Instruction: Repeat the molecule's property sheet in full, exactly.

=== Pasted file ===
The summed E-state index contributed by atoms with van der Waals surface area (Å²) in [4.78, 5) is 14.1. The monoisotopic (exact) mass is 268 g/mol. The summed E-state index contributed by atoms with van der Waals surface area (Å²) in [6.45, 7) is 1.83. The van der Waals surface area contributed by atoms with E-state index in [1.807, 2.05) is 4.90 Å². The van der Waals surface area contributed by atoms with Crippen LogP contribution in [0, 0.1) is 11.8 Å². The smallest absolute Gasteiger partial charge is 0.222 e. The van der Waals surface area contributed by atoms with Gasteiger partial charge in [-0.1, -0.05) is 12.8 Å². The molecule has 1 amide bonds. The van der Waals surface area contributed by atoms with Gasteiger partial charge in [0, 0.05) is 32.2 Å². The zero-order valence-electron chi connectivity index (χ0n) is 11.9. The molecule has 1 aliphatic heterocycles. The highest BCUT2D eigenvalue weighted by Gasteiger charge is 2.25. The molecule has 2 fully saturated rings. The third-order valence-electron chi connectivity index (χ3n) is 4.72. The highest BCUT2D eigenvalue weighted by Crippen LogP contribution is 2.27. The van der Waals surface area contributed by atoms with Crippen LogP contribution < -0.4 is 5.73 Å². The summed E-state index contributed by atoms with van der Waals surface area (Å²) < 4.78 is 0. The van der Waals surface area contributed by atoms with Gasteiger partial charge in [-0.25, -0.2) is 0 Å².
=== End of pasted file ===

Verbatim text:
The summed E-state index contributed by atoms with van der Waals surface area (Å²) in [4.78, 5) is 14.1. The monoisotopic (exact) mass is 268 g/mol. The summed E-state index contributed by atoms with van der Waals surface area (Å²) in [6.45, 7) is 1.83. The van der Waals surface area contributed by atoms with E-state index in [1.807, 2.05) is 4.90 Å². The van der Waals surface area contributed by atoms with Crippen LogP contribution in [0, 0.1) is 11.8 Å². The smallest absolute Gasteiger partial charge is 0.222 e. The van der Waals surface area contributed by atoms with Gasteiger partial charge in [-0.1, -0.05) is 12.8 Å². The molecule has 1 amide bonds. The van der Waals surface area contributed by atoms with Gasteiger partial charge in [0, 0.05) is 32.2 Å². The zero-order valence-electron chi connectivity index (χ0n) is 11.9. The molecule has 1 aliphatic heterocycles. The highest BCUT2D eigenvalue weighted by Gasteiger charge is 2.25. The molecule has 2 fully saturated rings. The third-order valence-electron chi connectivity index (χ3n) is 4.72. The highest BCUT2D eigenvalue weighted by Crippen LogP contribution is 2.27. The van der Waals surface area contributed by atoms with Crippen LogP contribution < -0.4 is 5.73 Å². The summed E-state index contributed by atoms with van der Waals surface area (Å²) < 4.78 is 0. The van der Waals surface area contributed by atoms with Gasteiger partial charge in [-0.25, -0.2) is 0 Å².